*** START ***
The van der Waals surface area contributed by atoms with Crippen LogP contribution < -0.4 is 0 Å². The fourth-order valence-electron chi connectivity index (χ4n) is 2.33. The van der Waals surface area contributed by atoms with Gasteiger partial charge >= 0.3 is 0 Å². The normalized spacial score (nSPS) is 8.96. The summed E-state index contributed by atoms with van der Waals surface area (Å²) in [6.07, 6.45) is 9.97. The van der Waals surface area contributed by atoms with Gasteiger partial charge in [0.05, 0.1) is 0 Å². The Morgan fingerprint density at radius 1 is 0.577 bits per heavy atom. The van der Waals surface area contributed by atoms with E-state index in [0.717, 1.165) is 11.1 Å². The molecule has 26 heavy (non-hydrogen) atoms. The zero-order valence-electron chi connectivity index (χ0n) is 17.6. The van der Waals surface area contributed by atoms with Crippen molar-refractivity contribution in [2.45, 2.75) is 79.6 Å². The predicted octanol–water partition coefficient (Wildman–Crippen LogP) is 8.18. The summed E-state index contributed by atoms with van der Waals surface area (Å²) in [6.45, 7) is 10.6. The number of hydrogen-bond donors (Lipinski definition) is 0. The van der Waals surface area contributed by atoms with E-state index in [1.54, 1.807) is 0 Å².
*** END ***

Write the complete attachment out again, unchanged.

The van der Waals surface area contributed by atoms with Crippen LogP contribution < -0.4 is 0 Å². The fourth-order valence-electron chi connectivity index (χ4n) is 2.33. The van der Waals surface area contributed by atoms with Gasteiger partial charge >= 0.3 is 0 Å². The normalized spacial score (nSPS) is 8.96. The summed E-state index contributed by atoms with van der Waals surface area (Å²) in [6.07, 6.45) is 9.97. The van der Waals surface area contributed by atoms with Gasteiger partial charge in [0.05, 0.1) is 0 Å². The Morgan fingerprint density at radius 1 is 0.577 bits per heavy atom. The van der Waals surface area contributed by atoms with E-state index in [0.717, 1.165) is 11.1 Å². The molecule has 26 heavy (non-hydrogen) atoms. The zero-order valence-electron chi connectivity index (χ0n) is 17.6. The van der Waals surface area contributed by atoms with Crippen molar-refractivity contribution in [2.45, 2.75) is 79.6 Å². The predicted octanol–water partition coefficient (Wildman–Crippen LogP) is 8.18. The summed E-state index contributed by atoms with van der Waals surface area (Å²) in [6.45, 7) is 10.6. The number of hydrogen-bond donors (Lipinski definition) is 0. The van der Waals surface area contributed by atoms with E-state index in [1.54, 1.807) is 0 Å².